Art should be confrontational. John Lydon proved that during his tenure with the Sex Pistols but for all the spit and wit flying around during punk’s early hours, post-punk and Lydon’s band of misery-makers, Public Image Ltd., took the notion of music-as-confrontation to a new extreme. A skeptic listening to PiL’s sophomore release, Metal Box, might legitimately wonder if what they’re hearing can be considered music at all. Melody becomes a mere notion, something that pokes its head into the room, then dashes off before one can register if what they’ve just experienced is real or an apparition. Rhythm becomes ragged, serrated, a thing of danger rather than comfort.

PiL wasn’t unprecedented. Lydon famously voiced his affinity for the ever-daring Van der Graaf Generator, a progressive rock unit that eschewed Yes’s hippie lyrical aesthetic and bald classical influences as well as the high-minded public school leanings of Genesis. What emerged was something bold, strident and, at times, exhausting. The latter serves as an apt descriptor for Metal Box.

Coming just one year after the harsh, chaotic realities of First Issue, the second effort refined some of that outing’s jagged edges, not so much smoothing them as sharpening them to a finer, more piercing point. “Albatross” opens the LP with 10 minutes of pure fright: Jah Wobble sets up a comforting bass groove, we hear a quick scrape from Keith Levene’s guitar and then David Humphrey enters, laying down a steady beat that in a different environment would serve as an anchor, a sense of direction.

Though the rhythm section stays the course, Levene’s prickly, stabbing guitar lines threaten to send the listener into a disorienting, hallucinatory state. He weaves in and out at strange times, frequently sounding as though he’s playing a song only he can hear. In the rare moments when he comes close to acknowledging rock’s blues roots, he quickly veers into some other realm, abandoning any adherence to melody and structure. Lydon, meanwhile, bellows like a man just on the other side of his tipping point. The music continues its march to nowhere, refusing progress and staying stuck in the familiar bass and drum pattern while the guitar squawks and howls, seeking an escape route that’s slow to arrive.

Its successor, “Memories,” is more approachable, with Wobble’s bass and Richard Dudanski’s drums offering something akin to a disco beat. Lydon sings in a voice closer to Johnny Rotten there, with some strange tape edits and mixing becoming a disorienting force. Yet, there’s something magical about the experience, catharsis lurking in the chaos, safety and sanity to be found amid the madness. By the time PiL starts playing like a regular rock ‘n’ roll act (or as close as they get) via “Swan Lake,” you find yourself pining for the earlier disquiet, a return to the tempest.

“Poptones” finds Lydon doing something like a Bowie impersonation before snarling and growling like his former self amid a crashing, banging backing track. There are moments here and throughout the rest of the record that PiL sounds like a basement metal band going through the paces of a song for the first time, exploring their sound and making tentative grabs at something like music. Occasionally, they hold it in their grip, other times it slips away from them, leaving them with little more than pitched chaos. Maybe that’s where the real thrill of PiL and Metal Box come into play, the sense that you’re gaining a cockroach’s-eye view to the creative process with all its missteps and confusion, all its victories and defeats, its clumsy fumbling and proud, assured struts.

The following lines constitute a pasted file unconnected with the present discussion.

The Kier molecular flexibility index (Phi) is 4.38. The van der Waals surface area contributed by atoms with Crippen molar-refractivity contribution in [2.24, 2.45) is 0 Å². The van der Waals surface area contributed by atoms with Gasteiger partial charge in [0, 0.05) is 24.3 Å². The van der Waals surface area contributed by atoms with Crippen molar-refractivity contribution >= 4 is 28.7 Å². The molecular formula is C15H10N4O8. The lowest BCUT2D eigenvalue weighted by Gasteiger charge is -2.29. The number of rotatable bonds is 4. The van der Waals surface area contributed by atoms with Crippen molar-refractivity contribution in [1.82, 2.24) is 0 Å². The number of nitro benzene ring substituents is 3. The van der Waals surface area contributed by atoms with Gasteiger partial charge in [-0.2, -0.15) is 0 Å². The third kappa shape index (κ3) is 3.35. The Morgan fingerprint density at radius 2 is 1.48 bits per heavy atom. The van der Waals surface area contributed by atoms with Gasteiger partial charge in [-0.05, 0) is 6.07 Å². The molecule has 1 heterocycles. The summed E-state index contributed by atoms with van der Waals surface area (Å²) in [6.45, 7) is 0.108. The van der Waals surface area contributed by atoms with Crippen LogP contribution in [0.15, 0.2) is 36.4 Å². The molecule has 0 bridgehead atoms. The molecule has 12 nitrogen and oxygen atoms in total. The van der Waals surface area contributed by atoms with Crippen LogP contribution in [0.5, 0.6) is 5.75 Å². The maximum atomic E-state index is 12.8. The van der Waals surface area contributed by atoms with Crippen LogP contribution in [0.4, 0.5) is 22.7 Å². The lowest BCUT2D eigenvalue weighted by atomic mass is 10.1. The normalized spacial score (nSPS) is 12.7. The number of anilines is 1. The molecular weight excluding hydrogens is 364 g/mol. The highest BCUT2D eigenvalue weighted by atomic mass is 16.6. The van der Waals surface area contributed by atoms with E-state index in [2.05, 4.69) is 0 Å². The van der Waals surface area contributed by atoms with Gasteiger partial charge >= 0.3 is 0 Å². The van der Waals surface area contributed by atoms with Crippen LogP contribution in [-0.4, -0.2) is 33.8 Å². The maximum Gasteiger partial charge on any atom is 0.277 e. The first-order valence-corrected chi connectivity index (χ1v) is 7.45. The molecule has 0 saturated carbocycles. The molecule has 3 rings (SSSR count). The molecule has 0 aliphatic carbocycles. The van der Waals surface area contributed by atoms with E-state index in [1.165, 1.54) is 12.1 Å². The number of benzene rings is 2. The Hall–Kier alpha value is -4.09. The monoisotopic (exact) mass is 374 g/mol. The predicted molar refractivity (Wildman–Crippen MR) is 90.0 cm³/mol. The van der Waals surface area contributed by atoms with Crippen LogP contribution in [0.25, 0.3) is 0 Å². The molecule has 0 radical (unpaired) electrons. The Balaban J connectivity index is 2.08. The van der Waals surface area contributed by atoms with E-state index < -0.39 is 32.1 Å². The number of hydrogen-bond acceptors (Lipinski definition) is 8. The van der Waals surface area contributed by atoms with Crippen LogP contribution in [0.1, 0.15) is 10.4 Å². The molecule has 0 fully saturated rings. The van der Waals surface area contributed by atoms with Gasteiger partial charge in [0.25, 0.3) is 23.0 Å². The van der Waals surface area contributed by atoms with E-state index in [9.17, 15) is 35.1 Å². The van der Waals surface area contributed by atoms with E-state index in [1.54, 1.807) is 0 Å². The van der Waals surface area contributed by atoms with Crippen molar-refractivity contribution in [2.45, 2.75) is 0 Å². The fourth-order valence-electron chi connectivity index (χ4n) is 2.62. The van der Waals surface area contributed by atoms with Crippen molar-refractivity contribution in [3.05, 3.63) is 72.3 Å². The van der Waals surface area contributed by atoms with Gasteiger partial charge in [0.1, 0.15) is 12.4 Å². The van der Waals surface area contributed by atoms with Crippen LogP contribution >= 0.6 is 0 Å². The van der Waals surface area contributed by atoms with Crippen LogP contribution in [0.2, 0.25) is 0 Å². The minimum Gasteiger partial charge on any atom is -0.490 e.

There are some of the latter that emerge here, including the Goth-like “Careering” and positively commercial (by comparison) “Socialist,” which imagines a more nihilistic Police aiming their sights not at the charts but some new musical truth. With keyboard blips replacing the biting edges of Levene’s guitar, we’re given a reprieve during which we can enjoy the steady rocking vibe of the rhythm section (in this instance Wobble accompanying himself).

Though one may not expect it during the early moments, Metal Box eventually takes us into even darker corners. There’s something undeniably menacing about Lydon’s poetic fragment “The Suit,” cast over a simple bass track with occasional piano plinks issuing from the background. He gives a hair-raising performance in the decidedly off-kilter “Bad Baby” and the aptly-titled “Chant.” The closing, synth-drenched “Radio 4” is no less ominous for its sweet sounds. Why? Because it’s clear that the calm is just a prelude to more unsettling noise and the stripping away of the curtain that separates the kind man who lives on the corner from the savage who stalks the streets at night.

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